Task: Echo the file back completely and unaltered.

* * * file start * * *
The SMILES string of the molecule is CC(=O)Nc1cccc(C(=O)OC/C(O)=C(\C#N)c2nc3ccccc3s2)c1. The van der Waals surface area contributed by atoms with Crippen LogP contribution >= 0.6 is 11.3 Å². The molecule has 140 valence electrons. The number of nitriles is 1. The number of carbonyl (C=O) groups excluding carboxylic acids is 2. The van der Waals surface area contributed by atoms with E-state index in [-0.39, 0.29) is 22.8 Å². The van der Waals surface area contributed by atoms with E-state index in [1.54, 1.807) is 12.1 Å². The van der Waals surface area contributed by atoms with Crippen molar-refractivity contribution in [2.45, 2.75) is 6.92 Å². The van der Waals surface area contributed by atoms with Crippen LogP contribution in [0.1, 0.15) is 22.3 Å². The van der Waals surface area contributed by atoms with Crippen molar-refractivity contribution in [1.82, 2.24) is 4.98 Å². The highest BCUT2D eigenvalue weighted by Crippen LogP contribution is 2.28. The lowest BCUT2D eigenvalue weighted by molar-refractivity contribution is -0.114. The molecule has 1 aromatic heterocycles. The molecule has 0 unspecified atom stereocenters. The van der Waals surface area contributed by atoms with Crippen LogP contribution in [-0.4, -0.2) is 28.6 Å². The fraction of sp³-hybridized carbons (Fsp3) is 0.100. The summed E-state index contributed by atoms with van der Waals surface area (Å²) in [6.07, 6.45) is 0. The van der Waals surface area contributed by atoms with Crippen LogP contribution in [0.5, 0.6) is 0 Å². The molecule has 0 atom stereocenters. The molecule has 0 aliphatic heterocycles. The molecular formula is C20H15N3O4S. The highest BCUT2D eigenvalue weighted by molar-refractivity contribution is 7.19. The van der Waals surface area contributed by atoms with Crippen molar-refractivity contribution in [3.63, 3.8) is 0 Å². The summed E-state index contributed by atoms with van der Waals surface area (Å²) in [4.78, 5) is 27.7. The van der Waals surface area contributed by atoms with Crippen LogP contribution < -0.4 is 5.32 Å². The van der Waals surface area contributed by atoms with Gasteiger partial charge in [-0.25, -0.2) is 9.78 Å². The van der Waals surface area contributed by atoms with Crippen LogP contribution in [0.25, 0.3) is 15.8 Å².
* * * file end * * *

The SMILES string of the molecule is CC(=O)Nc1cccc(C(=O)OC/C(O)=C(\C#N)c2nc3ccccc3s2)c1. The van der Waals surface area contributed by atoms with Crippen LogP contribution >= 0.6 is 11.3 Å². The molecule has 140 valence electrons. The number of nitriles is 1. The number of carbonyl (C=O) groups excluding carboxylic acids is 2. The van der Waals surface area contributed by atoms with E-state index in [-0.39, 0.29) is 22.8 Å². The van der Waals surface area contributed by atoms with E-state index in [1.54, 1.807) is 12.1 Å². The van der Waals surface area contributed by atoms with Crippen molar-refractivity contribution in [2.45, 2.75) is 6.92 Å². The van der Waals surface area contributed by atoms with Crippen LogP contribution in [0.1, 0.15) is 22.3 Å². The van der Waals surface area contributed by atoms with Crippen molar-refractivity contribution in [1.82, 2.24) is 4.98 Å². The highest BCUT2D eigenvalue weighted by Crippen LogP contribution is 2.28. The lowest BCUT2D eigenvalue weighted by molar-refractivity contribution is -0.114. The molecule has 1 aromatic heterocycles. The molecule has 0 unspecified atom stereocenters. The van der Waals surface area contributed by atoms with Crippen LogP contribution in [-0.4, -0.2) is 28.6 Å². The fraction of sp³-hybridized carbons (Fsp3) is 0.100. The summed E-state index contributed by atoms with van der Waals surface area (Å²) in [6.07, 6.45) is 0. The van der Waals surface area contributed by atoms with Crippen LogP contribution in [0.5, 0.6) is 0 Å². The molecule has 0 atom stereocenters. The molecule has 0 aliphatic heterocycles. The molecular formula is C20H15N3O4S. The highest BCUT2D eigenvalue weighted by molar-refractivity contribution is 7.19. The van der Waals surface area contributed by atoms with Crippen molar-refractivity contribution in [3.63, 3.8) is 0 Å². The summed E-state index contributed by atoms with van der Waals surface area (Å²) in [4.78, 5) is 27.7. The van der Waals surface area contributed by atoms with Crippen LogP contribution < -0.4 is 5.32 Å². The van der Waals surface area contributed by atoms with Gasteiger partial charge in [-0.25, -0.2) is 9.78 Å². The van der Waals surface area contributed by atoms with Crippen LogP contribution in [0.25, 0.3) is 15.8 Å².